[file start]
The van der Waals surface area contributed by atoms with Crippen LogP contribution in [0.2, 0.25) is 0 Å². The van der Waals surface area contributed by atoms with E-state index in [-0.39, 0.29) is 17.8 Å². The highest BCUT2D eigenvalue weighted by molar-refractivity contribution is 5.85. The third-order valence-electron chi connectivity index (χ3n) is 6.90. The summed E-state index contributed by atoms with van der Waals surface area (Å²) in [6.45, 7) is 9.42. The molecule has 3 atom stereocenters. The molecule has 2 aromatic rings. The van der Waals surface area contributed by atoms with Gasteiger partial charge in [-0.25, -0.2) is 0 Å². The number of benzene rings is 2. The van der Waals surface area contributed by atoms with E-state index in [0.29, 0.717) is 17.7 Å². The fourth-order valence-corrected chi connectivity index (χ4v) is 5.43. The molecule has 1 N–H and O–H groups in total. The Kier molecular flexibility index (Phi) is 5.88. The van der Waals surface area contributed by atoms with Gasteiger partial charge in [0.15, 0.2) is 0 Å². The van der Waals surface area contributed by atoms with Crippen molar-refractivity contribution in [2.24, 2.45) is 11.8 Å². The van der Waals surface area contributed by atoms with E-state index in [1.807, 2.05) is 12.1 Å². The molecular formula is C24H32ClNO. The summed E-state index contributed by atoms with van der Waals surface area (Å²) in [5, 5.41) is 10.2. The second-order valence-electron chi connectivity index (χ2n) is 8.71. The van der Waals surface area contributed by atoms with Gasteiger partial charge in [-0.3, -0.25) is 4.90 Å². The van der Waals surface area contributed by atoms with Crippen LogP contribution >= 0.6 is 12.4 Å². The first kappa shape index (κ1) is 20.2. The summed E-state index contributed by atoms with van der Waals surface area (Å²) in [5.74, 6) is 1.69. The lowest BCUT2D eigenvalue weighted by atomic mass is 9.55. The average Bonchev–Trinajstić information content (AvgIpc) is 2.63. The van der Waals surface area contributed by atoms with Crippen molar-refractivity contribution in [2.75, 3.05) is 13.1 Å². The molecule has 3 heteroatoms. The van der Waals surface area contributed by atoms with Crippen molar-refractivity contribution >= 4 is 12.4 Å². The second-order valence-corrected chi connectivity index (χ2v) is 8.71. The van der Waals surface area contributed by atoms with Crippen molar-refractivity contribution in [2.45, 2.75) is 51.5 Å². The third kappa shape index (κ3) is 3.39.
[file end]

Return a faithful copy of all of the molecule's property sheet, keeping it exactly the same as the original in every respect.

The van der Waals surface area contributed by atoms with Crippen LogP contribution in [0.2, 0.25) is 0 Å². The van der Waals surface area contributed by atoms with E-state index in [-0.39, 0.29) is 17.8 Å². The highest BCUT2D eigenvalue weighted by molar-refractivity contribution is 5.85. The third-order valence-electron chi connectivity index (χ3n) is 6.90. The summed E-state index contributed by atoms with van der Waals surface area (Å²) in [6.45, 7) is 9.42. The molecule has 3 atom stereocenters. The molecule has 2 aromatic rings. The van der Waals surface area contributed by atoms with Gasteiger partial charge in [-0.25, -0.2) is 0 Å². The number of benzene rings is 2. The van der Waals surface area contributed by atoms with E-state index in [0.29, 0.717) is 17.7 Å². The fourth-order valence-corrected chi connectivity index (χ4v) is 5.43. The molecule has 1 N–H and O–H groups in total. The Kier molecular flexibility index (Phi) is 5.88. The van der Waals surface area contributed by atoms with Gasteiger partial charge in [0.15, 0.2) is 0 Å². The van der Waals surface area contributed by atoms with Crippen molar-refractivity contribution in [2.24, 2.45) is 11.8 Å². The van der Waals surface area contributed by atoms with E-state index in [1.807, 2.05) is 12.1 Å². The molecular formula is C24H32ClNO. The summed E-state index contributed by atoms with van der Waals surface area (Å²) in [5, 5.41) is 10.2. The second-order valence-electron chi connectivity index (χ2n) is 8.71. The van der Waals surface area contributed by atoms with Gasteiger partial charge in [-0.3, -0.25) is 4.90 Å². The van der Waals surface area contributed by atoms with Crippen LogP contribution >= 0.6 is 12.4 Å². The first kappa shape index (κ1) is 20.2. The summed E-state index contributed by atoms with van der Waals surface area (Å²) in [5.74, 6) is 1.69. The lowest BCUT2D eigenvalue weighted by atomic mass is 9.55. The average Bonchev–Trinajstić information content (AvgIpc) is 2.63. The van der Waals surface area contributed by atoms with Crippen molar-refractivity contribution in [2.75, 3.05) is 13.1 Å². The molecule has 3 heteroatoms. The van der Waals surface area contributed by atoms with Crippen molar-refractivity contribution >= 4 is 12.4 Å². The second-order valence-corrected chi connectivity index (χ2v) is 8.71. The van der Waals surface area contributed by atoms with Crippen molar-refractivity contribution in [2.45, 2.75) is 51.5 Å². The third kappa shape index (κ3) is 3.39.